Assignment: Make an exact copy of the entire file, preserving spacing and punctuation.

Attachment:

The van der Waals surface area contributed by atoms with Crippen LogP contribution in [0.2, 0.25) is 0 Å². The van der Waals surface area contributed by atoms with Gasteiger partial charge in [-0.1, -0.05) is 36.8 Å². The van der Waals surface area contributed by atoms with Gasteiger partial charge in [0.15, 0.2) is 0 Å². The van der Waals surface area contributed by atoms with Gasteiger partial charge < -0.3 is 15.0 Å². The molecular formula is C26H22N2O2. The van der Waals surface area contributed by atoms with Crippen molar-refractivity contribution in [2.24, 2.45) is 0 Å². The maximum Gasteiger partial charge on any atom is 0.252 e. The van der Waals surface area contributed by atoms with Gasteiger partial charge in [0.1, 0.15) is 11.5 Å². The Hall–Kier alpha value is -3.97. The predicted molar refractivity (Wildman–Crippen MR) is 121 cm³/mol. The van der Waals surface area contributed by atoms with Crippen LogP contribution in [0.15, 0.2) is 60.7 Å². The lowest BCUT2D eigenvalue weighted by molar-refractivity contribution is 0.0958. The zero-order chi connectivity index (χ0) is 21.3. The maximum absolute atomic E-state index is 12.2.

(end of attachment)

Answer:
The van der Waals surface area contributed by atoms with Crippen LogP contribution in [0.2, 0.25) is 0 Å². The van der Waals surface area contributed by atoms with Gasteiger partial charge in [-0.1, -0.05) is 36.8 Å². The van der Waals surface area contributed by atoms with Gasteiger partial charge in [0.15, 0.2) is 0 Å². The van der Waals surface area contributed by atoms with Gasteiger partial charge < -0.3 is 15.0 Å². The molecular formula is C26H22N2O2. The van der Waals surface area contributed by atoms with Crippen molar-refractivity contribution in [2.24, 2.45) is 0 Å². The maximum Gasteiger partial charge on any atom is 0.252 e. The van der Waals surface area contributed by atoms with Gasteiger partial charge in [0.1, 0.15) is 11.5 Å². The Hall–Kier alpha value is -3.97. The predicted molar refractivity (Wildman–Crippen MR) is 121 cm³/mol. The van der Waals surface area contributed by atoms with Crippen LogP contribution in [0.15, 0.2) is 60.7 Å². The lowest BCUT2D eigenvalue weighted by molar-refractivity contribution is 0.0958. The zero-order chi connectivity index (χ0) is 21.3. The maximum absolute atomic E-state index is 12.2.